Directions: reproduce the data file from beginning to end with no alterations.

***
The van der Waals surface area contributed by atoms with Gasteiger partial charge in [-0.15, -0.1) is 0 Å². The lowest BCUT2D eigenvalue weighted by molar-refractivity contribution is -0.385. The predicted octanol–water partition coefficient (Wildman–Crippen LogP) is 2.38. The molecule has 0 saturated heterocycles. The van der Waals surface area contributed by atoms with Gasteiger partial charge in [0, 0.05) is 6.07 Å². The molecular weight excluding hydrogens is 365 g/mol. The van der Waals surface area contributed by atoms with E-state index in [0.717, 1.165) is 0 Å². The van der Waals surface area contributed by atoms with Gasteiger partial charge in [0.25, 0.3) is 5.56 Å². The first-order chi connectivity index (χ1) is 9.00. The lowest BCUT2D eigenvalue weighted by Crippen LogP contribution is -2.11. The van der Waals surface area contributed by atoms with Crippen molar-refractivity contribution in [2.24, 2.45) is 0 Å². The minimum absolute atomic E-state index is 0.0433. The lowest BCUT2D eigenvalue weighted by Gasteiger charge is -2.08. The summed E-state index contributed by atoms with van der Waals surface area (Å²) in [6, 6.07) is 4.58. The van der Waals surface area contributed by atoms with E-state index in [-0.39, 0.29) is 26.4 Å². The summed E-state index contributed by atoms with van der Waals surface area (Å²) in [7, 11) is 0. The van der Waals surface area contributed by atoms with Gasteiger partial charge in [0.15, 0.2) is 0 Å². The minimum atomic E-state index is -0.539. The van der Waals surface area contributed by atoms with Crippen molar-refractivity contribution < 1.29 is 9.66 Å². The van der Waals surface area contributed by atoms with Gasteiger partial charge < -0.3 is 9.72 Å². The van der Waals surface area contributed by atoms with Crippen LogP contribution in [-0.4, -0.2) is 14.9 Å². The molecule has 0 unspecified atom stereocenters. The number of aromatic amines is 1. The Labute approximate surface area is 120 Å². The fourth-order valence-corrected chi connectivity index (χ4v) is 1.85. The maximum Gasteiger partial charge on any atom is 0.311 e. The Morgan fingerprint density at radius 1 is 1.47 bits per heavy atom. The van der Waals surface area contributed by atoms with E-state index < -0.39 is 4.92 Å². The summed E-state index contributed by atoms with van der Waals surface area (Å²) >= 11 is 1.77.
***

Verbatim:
The van der Waals surface area contributed by atoms with Gasteiger partial charge in [-0.15, -0.1) is 0 Å². The lowest BCUT2D eigenvalue weighted by molar-refractivity contribution is -0.385. The predicted octanol–water partition coefficient (Wildman–Crippen LogP) is 2.38. The molecule has 0 saturated heterocycles. The van der Waals surface area contributed by atoms with Gasteiger partial charge in [0, 0.05) is 6.07 Å². The molecular weight excluding hydrogens is 365 g/mol. The van der Waals surface area contributed by atoms with E-state index in [0.717, 1.165) is 0 Å². The van der Waals surface area contributed by atoms with Gasteiger partial charge in [0.25, 0.3) is 5.56 Å². The first-order chi connectivity index (χ1) is 9.00. The lowest BCUT2D eigenvalue weighted by Crippen LogP contribution is -2.11. The van der Waals surface area contributed by atoms with Crippen molar-refractivity contribution in [2.24, 2.45) is 0 Å². The minimum absolute atomic E-state index is 0.0433. The lowest BCUT2D eigenvalue weighted by Gasteiger charge is -2.08. The summed E-state index contributed by atoms with van der Waals surface area (Å²) in [6, 6.07) is 4.58. The van der Waals surface area contributed by atoms with E-state index in [-0.39, 0.29) is 26.4 Å². The summed E-state index contributed by atoms with van der Waals surface area (Å²) in [7, 11) is 0. The van der Waals surface area contributed by atoms with Gasteiger partial charge in [0.15, 0.2) is 0 Å². The minimum atomic E-state index is -0.539. The van der Waals surface area contributed by atoms with Crippen molar-refractivity contribution < 1.29 is 9.66 Å². The van der Waals surface area contributed by atoms with Gasteiger partial charge < -0.3 is 9.72 Å². The van der Waals surface area contributed by atoms with Crippen LogP contribution in [-0.4, -0.2) is 14.9 Å². The molecule has 0 unspecified atom stereocenters. The number of aromatic amines is 1. The Labute approximate surface area is 120 Å². The fourth-order valence-corrected chi connectivity index (χ4v) is 1.85. The maximum Gasteiger partial charge on any atom is 0.311 e. The Morgan fingerprint density at radius 1 is 1.47 bits per heavy atom. The van der Waals surface area contributed by atoms with E-state index < -0.39 is 4.92 Å². The summed E-state index contributed by atoms with van der Waals surface area (Å²) >= 11 is 1.77.